Glass to the Future
Andy Paiko (Art and Design, ’02) is bringing modern glassblowing practices to the island of Murano, combining tradition with innovation.
The island of Murano, located in Italy’s Venice Lagoon, is world renowned for its glassblowing tradition dating back to the Middle Ages. However, the industry is facing increasing threats from traditional glassblowing’s high costs and the impact of climate change upon the region. Many of Murano’s glass studios have been forced to shut down as the rising prices of fossil fuels, used to maintain 2,400°F furnace temperatures, have made operational costs prohibitively expensive.
Andy Paiko (Art and Design, ’02), a professional glass- blower normally based in Portland, Oregon, recently moved to Murano to partner with local glass studios and environmental conservation nonprofits for a year. He hopes that sharing his knowledge of more envi- ronmentally sustainable glassblowing methods will help “build a bridge” between Murano’s time-honored craftsmanship and emerging innovative methods.
“As a glassmaker, I am very concerned with the sustainable future of the centuries-old glassmaking tradition in the region, and its relatively heavy footprint from an ecological standpoint,” Paiko said. “The Venice Lagoon is a case study in biodiversity, historical mismanagement and dire future prospects, not just for the city’s existential future but also for the tradition of glassmaking.”
When Paiko began studying glassblowing with Cal Poly’s Art and Design Department, the hands-on ethos empowered him to combine his love for artistic expression with the engineering skills needed to build his own furnaces. “A lot of the work that I’ve done in the past with friends has involved mechanical engineering. At Cal Poly, I built several furnaces that we blew glass out of, and that was an experience you don’t get somewhere else.” He credits George Jercich, his faculty mentor in the glass shop and the studio art program, for the ability to build equipment with his hands. “Those skills led to designing electric furnaces with the friends I’ve made here in Portland and overseas, using new technology and more efficient ways of melting glass. What George was doing was essential,” Paiko said.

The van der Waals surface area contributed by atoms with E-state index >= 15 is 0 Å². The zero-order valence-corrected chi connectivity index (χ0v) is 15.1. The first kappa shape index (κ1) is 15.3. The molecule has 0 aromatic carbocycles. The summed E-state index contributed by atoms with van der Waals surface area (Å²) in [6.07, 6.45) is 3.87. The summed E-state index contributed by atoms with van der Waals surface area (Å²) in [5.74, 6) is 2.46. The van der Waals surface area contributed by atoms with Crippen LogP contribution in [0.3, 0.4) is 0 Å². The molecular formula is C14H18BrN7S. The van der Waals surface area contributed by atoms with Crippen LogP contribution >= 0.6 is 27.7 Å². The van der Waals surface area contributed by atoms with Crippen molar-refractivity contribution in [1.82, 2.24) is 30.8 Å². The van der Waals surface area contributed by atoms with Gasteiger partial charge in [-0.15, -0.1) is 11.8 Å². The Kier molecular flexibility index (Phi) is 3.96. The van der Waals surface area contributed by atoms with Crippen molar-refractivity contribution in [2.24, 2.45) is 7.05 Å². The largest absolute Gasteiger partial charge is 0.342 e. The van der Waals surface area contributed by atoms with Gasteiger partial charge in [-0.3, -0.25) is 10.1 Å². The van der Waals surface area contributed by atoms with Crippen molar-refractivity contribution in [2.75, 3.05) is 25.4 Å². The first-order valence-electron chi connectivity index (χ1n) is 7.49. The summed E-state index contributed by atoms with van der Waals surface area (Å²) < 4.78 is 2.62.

At a time when the College of Liberal Arts had less direct support for interdisciplinary scholarship, Paiko found a way to forge his own future. His success speaks to the importance of CLA’s newer programs for stu- dents whose interests don’t neatly fit into one discipline (see story on the liberal arts and engineering studies program on Page 16). “I remember going to my advisor twice,” Paiko said. “They just threw up their hands and said ‘Well, what do you want to do?’ I said I didn’t know, and things still turned out OK for me, but having more input would have been extremely helpful. My path probably would have been a little straighter.”
Paiko went on to build a successful California-based glass studio with partners including Ken Peterson (Mechanical Engineering, ’02), which he eventually sold to Evan Chambers (English, ’05) before settling in Port- land. His work has been commissioned and distributed internationally, including a glass spinning wheel in the permanent collection at the Smithsonian Museum’s Renwick Gallery of American Craft and pieces in shows at the Stanza Del Vetro in Venice, Italy; the Crystal Bridges Museum in Bentonville, Arkansas; and the Museum of Fine Arts Boston. Paiko’s elaborate chandelier for New York City’s Le Pavillion restaurant has been featured in numerous media outlets, including The New Yorker, and in 2015 he won a Louis Comfort Tiffany Foundation Award in recognition of his work emphasizing how intricate glasswork can serve practical functions.
Over the years, Paiko has partnered several times with the Pilchuck Glass School, a center for artistic innovation and resource development for glassworking, furnace building and large-scale glass exhibitions. In 2017, Paiko won a scholarship through Pilchuck to travel to Venice, where he befriended Marcantonio Brandolini d’Adda, president and creative director at Laguna~B, a Murano-based glassblowing studio committed to reducing its environmental impact through innovation.
“As a young person born in Venice, he [Brandolini d’Adda] wants to create a bridge between local tradition and Pilchuck’s modern glasswork, and to create a more sustainable future for the islands both artistically and environmentally,” Paiko said. Upon returning to Murano this year, Paiko hopes to be a part of the island’s first electric furnaces at Laguna~B in an effort to mitigate costs and increase efficiency. If all goes well, new practical furnace models may help other glass studios to remain operational.
Together, Brandolini d’Adda and Paiko are associated with We Are Here Venice (WahV), a conservation organization working with local government and industry to implement practical ecological solutions for wetland and water resource management. “I’ve been blowing glass for 25 years and this seems to be a natural progression from naively making vases and driving all over California selling them out of the back of my truck, which is what I did at Cal Poly,” Paiko said. “It may also be possible to connect two distant-but-similar regions — the Venice Lagoon and the California Delta. I grew up in the Delta region and want to see it thrive.
I want to help Venice in any way I can.”
Between his efforts in the glass industry and outreach, Paiko is helping shift the conversation toward forward-thinking practices and policy. By choosing to work in Venice, he hopes to garner more attention and encourage other communities to follow suit. “Since Venice is central on the world stage for its historical and cultural value, the opportunity to play a part there could help set an example for future similar projects globally.”